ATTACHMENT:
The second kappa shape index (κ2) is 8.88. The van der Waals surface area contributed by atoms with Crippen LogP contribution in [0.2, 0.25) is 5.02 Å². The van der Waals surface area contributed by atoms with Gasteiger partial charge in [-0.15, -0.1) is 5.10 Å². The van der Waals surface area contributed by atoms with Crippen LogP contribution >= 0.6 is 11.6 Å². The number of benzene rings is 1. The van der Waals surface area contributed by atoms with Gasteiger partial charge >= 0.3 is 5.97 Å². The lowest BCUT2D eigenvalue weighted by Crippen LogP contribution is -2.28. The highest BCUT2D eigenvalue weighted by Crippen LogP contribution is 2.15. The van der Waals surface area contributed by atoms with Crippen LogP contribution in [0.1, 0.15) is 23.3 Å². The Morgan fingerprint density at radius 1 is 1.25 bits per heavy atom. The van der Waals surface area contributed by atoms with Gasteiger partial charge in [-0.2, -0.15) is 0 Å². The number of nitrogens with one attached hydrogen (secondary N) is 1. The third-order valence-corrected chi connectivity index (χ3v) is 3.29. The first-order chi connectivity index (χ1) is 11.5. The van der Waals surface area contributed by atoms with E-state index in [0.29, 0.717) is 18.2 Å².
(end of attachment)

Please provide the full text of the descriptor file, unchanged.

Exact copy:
The second kappa shape index (κ2) is 8.88. The van der Waals surface area contributed by atoms with Crippen LogP contribution in [0.2, 0.25) is 5.02 Å². The van der Waals surface area contributed by atoms with Gasteiger partial charge in [-0.15, -0.1) is 5.10 Å². The van der Waals surface area contributed by atoms with Crippen LogP contribution >= 0.6 is 11.6 Å². The number of benzene rings is 1. The van der Waals surface area contributed by atoms with Gasteiger partial charge >= 0.3 is 5.97 Å². The lowest BCUT2D eigenvalue weighted by Crippen LogP contribution is -2.28. The highest BCUT2D eigenvalue weighted by Crippen LogP contribution is 2.15. The van der Waals surface area contributed by atoms with Crippen LogP contribution in [0.1, 0.15) is 23.3 Å². The Morgan fingerprint density at radius 1 is 1.25 bits per heavy atom. The van der Waals surface area contributed by atoms with Gasteiger partial charge in [-0.2, -0.15) is 0 Å². The number of nitrogens with one attached hydrogen (secondary N) is 1. The third-order valence-corrected chi connectivity index (χ3v) is 3.29. The first-order chi connectivity index (χ1) is 11.5. The van der Waals surface area contributed by atoms with E-state index in [0.29, 0.717) is 18.2 Å².